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Why do we write short stories and who reads them?
Category: Writing
Tags: short stories readers writers

Why do we write short stories and who reads them?

The first question is easy to answer – in my case anyway – so I’ll start there.

  • Satisfaction comes more swiftly by writing a few hundred or a few thousand words than it does by completing a full-length novel.
  • Competitions give a chance to validate your work. Merely getting placed on a longlist can boost the spirit. No less the ego. As a writer lacking self-confidence, that gives me further motivation.
  • Writing 2000 words and winning one competition might earn you as much as writing a novel. It’s only a suspicion. I don’t know. Often we writers say we don’t write for money but it is kind of nice.

There are downsides. If the chances of success are there, the odds are high. And is it as satisfying to finish thirty or so short stories as it is to complete a full-length novel?

Although I write short fiction almost exclusively, 98% of my reading is novels, not short stories. I find the experience of full emotional engagement and immersion in the story, over several days or weeks, more satisfying. On the other hand, the high standard of writing required in a short story is hard to keep consistent in the longer form. Perhaps why I hesitate to go there myself.

So, who reads short stories?

  • Writers are more likely to read them than your average reader. Personally, before entering a competition I check out former winners if they’re published on the site. A quick scroll determines the style of writing – literary or perhaps a mixture. Often I flash through to the end in an effort to gauge how conclusive they are. If you call that reading.
  • Short story anthologies, apart from the most prestigious perhaps, are mostly read by friends and family members of the authors. Free downloads are added to the statistics but there is no proof on how many stories are actually read.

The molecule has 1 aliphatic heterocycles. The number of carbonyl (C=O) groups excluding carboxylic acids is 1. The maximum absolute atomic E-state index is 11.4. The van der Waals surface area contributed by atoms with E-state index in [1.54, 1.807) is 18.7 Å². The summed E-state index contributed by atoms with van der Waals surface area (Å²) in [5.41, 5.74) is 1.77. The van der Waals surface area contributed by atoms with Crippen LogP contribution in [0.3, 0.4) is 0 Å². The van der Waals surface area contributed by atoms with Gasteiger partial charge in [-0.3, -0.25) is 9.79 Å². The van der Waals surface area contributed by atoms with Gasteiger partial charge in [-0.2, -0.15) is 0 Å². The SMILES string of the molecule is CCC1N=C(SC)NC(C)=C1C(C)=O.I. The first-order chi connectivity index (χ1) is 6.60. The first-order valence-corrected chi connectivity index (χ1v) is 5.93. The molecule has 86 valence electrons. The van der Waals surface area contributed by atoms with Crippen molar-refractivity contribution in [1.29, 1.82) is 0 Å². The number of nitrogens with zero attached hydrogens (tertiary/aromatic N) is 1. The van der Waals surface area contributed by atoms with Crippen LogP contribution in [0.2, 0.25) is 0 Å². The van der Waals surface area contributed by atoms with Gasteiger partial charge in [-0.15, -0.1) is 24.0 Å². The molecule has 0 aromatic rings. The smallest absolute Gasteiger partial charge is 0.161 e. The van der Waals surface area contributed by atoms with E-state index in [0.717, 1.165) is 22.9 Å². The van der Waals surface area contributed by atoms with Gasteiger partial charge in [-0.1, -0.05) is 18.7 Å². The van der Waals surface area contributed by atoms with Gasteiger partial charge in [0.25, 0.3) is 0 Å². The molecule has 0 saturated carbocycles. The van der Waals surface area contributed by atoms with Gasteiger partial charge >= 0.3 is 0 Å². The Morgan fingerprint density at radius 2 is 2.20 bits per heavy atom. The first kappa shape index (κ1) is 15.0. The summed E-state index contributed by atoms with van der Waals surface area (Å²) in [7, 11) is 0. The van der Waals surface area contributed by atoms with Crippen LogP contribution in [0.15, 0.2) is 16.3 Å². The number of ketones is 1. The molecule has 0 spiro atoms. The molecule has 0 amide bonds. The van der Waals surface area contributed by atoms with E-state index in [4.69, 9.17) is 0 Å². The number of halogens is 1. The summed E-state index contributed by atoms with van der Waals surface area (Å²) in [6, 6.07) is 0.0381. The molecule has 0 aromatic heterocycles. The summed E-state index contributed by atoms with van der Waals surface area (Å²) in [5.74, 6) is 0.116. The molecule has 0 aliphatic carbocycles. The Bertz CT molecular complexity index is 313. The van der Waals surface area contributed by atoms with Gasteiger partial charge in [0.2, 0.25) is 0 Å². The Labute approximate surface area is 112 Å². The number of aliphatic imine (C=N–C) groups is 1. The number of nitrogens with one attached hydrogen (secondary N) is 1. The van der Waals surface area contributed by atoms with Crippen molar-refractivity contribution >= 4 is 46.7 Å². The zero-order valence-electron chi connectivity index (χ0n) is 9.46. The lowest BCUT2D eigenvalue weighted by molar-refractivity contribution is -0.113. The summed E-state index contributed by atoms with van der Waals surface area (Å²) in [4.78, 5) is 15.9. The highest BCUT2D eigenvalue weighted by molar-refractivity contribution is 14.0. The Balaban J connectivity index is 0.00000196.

• The general public is more likely to buy a collection of stories if written by a celebrity (Tom Hanks comes to mind) or by a best-selling author – personally, I love Joanne Harris’s “Jigs & Reels”

The latter are the kind of books that build the sales figures and, as a recent Guardian article suggests, “create the myth” that the short story is having a renaissance. 

But it’s not all doom and gloom.  

In France a company called Short Édition is trying to engage the public, both adult and younger readers, by offering free short stories in paper format in over 100 dispensers throughout France, mostly in railway stations. You can choose between a 1, 3 or 5 minute-long story.

This brilliant idea has caught on elsewhere. Francis Ford Coppola, a short story fan himself, has installed a dispenser in his Café Zoetrope in San Francisco. Other places in the States have followed suit, hoping that the novelty of reading fiction from a piece of paper will inspire children, and keep them – at least for a few minutes – from their digital screens.

Like any character in a good story, I’ve had a eureka moment. Writing this has inspired me to read more short stories and I’ve just ordered another collection

The Other Side of Writing Comps. Tags: Writing competitions readers